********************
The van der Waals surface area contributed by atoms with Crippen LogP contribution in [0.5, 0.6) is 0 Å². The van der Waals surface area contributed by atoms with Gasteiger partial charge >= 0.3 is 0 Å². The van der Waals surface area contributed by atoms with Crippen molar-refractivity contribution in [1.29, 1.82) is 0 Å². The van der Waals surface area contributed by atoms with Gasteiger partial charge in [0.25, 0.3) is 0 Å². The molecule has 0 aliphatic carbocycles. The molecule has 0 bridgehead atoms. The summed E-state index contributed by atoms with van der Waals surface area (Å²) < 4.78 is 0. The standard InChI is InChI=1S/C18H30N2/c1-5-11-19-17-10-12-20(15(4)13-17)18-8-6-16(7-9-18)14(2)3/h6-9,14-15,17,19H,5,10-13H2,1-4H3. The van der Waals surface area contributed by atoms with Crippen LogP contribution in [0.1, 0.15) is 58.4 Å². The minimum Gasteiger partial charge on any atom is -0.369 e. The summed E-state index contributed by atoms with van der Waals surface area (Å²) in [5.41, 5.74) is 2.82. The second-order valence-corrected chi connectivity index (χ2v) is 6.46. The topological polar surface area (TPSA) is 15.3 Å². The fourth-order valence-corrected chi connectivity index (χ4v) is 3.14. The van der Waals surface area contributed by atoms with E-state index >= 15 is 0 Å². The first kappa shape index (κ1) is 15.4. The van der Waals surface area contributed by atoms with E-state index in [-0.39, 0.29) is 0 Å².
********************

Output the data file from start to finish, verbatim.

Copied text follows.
The van der Waals surface area contributed by atoms with Crippen LogP contribution in [0.5, 0.6) is 0 Å². The van der Waals surface area contributed by atoms with Gasteiger partial charge >= 0.3 is 0 Å². The van der Waals surface area contributed by atoms with Crippen molar-refractivity contribution in [1.29, 1.82) is 0 Å². The van der Waals surface area contributed by atoms with Gasteiger partial charge in [0.25, 0.3) is 0 Å². The molecule has 0 aliphatic carbocycles. The molecule has 0 bridgehead atoms. The summed E-state index contributed by atoms with van der Waals surface area (Å²) < 4.78 is 0. The standard InChI is InChI=1S/C18H30N2/c1-5-11-19-17-10-12-20(15(4)13-17)18-8-6-16(7-9-18)14(2)3/h6-9,14-15,17,19H,5,10-13H2,1-4H3. The van der Waals surface area contributed by atoms with Crippen LogP contribution in [0.1, 0.15) is 58.4 Å². The minimum Gasteiger partial charge on any atom is -0.369 e. The summed E-state index contributed by atoms with van der Waals surface area (Å²) in [5.41, 5.74) is 2.82. The second-order valence-corrected chi connectivity index (χ2v) is 6.46. The topological polar surface area (TPSA) is 15.3 Å². The fourth-order valence-corrected chi connectivity index (χ4v) is 3.14. The van der Waals surface area contributed by atoms with E-state index >= 15 is 0 Å². The first kappa shape index (κ1) is 15.4. The van der Waals surface area contributed by atoms with E-state index in [-0.39, 0.29) is 0 Å².